I’ve been waiting my whole life for people to start emailing me questions like “What advice do you have for people wanting to emulate your success?” or “What’s your creative process?” or just “HOW CAN I BE MORE LIKE YOU?!?!”
The answer to that last question isn’t really long enough for a blog post (start eating unholy quantities of chips and drying your laundry by flinging it at random around your living space and you’re most of the way there). Nonetheless, I’d like to get an early start on answering at least one of these questions so that I’m not woefully unprepared when I suddenly become disgustingly rich and famous, so let’s talk about my creative process instead.
Step One: Have Idea
This idea is literally the best idea anyone has ever had ever. You’re the Queen of Ideas. No, to hell with that, you’re an IDEAS GODDESS and very soon people are going to start building temples and sacrificing goats to you and you’re going to feel kind of bad about that because even goats should get to bask in the radiant glow of your brilliance and how can they do that if they’re dead?
Anyway, pushing thoughts of goats aside – at least your stunning creativity is a cause worth dying for – you set about creating your masterpiece with energy and enthusiasm.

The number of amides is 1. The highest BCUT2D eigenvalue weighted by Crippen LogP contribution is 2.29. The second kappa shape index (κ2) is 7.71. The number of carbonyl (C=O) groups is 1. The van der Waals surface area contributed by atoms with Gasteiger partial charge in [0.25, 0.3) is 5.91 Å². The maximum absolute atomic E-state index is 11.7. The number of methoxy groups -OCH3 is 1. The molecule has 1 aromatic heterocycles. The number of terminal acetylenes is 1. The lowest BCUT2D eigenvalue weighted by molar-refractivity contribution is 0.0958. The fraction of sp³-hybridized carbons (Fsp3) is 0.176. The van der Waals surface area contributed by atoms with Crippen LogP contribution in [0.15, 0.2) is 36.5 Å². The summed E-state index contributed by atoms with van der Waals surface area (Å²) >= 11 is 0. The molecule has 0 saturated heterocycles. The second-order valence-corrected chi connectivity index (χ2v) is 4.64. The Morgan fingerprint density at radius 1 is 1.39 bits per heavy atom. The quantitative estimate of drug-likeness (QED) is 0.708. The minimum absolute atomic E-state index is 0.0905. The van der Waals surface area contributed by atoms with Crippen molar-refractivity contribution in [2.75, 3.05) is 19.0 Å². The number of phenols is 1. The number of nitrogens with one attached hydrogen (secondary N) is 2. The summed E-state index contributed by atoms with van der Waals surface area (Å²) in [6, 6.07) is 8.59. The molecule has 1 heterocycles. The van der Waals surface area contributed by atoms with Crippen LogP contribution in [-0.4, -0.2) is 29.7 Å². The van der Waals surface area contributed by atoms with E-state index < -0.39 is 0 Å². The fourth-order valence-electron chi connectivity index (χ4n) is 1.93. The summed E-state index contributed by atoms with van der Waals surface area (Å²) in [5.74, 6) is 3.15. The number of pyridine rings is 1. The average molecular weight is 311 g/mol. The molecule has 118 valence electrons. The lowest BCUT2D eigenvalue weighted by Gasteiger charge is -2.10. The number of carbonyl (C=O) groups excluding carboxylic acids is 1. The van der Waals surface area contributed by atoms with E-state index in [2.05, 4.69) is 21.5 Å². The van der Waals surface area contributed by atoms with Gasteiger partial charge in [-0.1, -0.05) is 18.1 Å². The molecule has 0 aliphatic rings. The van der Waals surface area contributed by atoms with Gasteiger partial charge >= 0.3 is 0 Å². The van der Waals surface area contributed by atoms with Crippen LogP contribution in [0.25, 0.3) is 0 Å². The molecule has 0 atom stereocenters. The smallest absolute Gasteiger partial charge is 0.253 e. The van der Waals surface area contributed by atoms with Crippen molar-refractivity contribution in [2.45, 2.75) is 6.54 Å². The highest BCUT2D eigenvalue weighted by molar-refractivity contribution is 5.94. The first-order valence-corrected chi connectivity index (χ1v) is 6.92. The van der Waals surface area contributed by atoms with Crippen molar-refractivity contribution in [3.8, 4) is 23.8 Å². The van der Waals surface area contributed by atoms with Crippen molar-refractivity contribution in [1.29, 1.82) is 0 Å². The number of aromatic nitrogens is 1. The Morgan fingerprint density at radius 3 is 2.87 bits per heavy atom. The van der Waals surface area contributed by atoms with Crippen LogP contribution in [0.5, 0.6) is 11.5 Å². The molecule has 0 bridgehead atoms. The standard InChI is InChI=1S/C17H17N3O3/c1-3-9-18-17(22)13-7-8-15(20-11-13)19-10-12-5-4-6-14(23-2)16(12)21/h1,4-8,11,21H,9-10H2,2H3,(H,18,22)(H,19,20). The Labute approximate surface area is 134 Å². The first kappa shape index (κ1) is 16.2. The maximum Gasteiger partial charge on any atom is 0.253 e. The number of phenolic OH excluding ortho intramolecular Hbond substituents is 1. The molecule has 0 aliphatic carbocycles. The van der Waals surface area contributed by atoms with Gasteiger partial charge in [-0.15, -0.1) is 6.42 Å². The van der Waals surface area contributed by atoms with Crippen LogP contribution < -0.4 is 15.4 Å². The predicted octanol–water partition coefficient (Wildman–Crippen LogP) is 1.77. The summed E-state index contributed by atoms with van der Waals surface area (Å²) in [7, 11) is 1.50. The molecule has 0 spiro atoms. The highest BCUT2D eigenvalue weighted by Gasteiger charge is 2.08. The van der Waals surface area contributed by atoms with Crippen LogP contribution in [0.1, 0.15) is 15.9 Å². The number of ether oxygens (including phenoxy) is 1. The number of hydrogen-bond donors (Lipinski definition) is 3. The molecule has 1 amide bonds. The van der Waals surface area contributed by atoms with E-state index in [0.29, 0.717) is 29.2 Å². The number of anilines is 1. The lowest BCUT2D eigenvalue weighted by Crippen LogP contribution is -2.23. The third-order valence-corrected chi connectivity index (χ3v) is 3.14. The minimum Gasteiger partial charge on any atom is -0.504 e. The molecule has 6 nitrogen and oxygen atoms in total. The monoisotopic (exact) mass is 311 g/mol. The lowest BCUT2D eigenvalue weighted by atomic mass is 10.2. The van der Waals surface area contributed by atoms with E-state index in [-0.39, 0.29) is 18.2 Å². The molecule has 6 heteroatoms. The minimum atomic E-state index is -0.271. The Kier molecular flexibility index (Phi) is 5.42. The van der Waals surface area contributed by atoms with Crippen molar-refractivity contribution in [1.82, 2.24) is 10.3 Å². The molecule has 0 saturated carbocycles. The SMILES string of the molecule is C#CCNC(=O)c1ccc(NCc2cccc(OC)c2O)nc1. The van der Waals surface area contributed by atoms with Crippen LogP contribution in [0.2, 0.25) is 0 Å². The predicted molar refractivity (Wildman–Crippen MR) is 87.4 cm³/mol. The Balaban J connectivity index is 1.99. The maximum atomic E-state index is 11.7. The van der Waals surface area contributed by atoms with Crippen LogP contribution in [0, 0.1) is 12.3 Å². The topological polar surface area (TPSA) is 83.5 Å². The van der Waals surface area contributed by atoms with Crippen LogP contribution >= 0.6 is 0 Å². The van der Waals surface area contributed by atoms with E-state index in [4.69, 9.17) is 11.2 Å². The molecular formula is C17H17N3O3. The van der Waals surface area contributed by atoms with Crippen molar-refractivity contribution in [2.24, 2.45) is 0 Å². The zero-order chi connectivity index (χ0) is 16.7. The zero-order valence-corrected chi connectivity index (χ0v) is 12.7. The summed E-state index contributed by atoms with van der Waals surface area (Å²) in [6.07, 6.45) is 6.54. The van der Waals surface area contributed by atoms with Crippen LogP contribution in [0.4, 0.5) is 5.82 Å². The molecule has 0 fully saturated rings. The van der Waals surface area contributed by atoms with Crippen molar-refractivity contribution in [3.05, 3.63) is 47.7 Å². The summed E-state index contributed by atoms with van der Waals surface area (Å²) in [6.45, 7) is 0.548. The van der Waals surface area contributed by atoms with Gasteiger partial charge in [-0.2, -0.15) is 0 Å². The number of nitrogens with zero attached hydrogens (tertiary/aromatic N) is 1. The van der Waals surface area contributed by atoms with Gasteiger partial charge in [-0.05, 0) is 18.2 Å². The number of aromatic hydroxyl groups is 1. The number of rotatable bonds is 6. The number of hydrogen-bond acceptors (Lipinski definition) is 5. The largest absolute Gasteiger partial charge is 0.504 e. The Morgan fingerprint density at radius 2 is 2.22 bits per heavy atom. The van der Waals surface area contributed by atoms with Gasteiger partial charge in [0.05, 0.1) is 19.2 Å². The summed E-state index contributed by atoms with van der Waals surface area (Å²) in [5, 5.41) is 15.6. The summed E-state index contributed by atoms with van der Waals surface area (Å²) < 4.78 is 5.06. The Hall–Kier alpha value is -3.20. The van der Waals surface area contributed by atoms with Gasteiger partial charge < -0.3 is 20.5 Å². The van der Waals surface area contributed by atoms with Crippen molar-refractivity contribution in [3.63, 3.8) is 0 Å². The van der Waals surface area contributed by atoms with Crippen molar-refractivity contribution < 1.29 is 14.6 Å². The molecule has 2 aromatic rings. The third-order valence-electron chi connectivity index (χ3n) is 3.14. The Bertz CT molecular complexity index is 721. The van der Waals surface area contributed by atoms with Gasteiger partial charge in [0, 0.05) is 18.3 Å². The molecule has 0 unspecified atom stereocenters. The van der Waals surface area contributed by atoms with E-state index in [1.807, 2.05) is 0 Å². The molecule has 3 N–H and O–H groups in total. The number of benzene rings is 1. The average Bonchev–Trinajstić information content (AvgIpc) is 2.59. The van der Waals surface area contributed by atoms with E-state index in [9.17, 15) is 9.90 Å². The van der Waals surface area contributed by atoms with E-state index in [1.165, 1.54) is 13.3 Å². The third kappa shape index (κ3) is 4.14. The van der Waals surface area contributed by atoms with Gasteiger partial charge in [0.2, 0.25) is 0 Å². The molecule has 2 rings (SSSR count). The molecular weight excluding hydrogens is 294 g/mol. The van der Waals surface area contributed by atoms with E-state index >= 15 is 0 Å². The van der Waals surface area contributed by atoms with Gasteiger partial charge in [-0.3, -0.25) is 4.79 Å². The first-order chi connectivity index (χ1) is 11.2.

Step Two: Discover Flaws in Idea
You pause to look over your drafts and realise that this idea is as solid as a house. A house that’s missing a couple of supporting walls. And a roof. And a floor. Now that you think about it, it’s not so much a house as a drawing of a house, and not even a very good one. You’re even starting to suspect that it’s not even an original drawing of a house and you might have subconsciously plagiarised it from a kid you hung out with in playgroup when you were four.
You’re still creating, but it’s not fun any more. You’re forcing yourself, trying to think about how good you’ll feel when it’s finished.
Step Three: Stalemate
You really put in the hours today. Lesser minds might have made excuses to leave their desks and go and do some household chores or run some errands or otherwise get something useful done but not you. You stayed at your desk until the bitter end. Your commitment to your art is inspirational.
It’s just a shame that all you actually achieved was a full and thorough appreciation for the art of the autocorrect.
Step Four: Crying
IT’S NOT FAIR WHY COULDN’T I HAVE WANTED TO BE SOMETHING EASY LIKE AN ASTRONAUT OR A BRAIN SURGEON WHY MUST I WANT TO DO SOMETHING I’M OBVIOUSLY TERRIBLE AT I JUST WANT TO CRAWL INTO A HOLE AND BE ALONE WITH MY SELF PITY
Step Five: ??
I don’t know what happens next. I’ve never got past Step Four. I bet it’s good, though.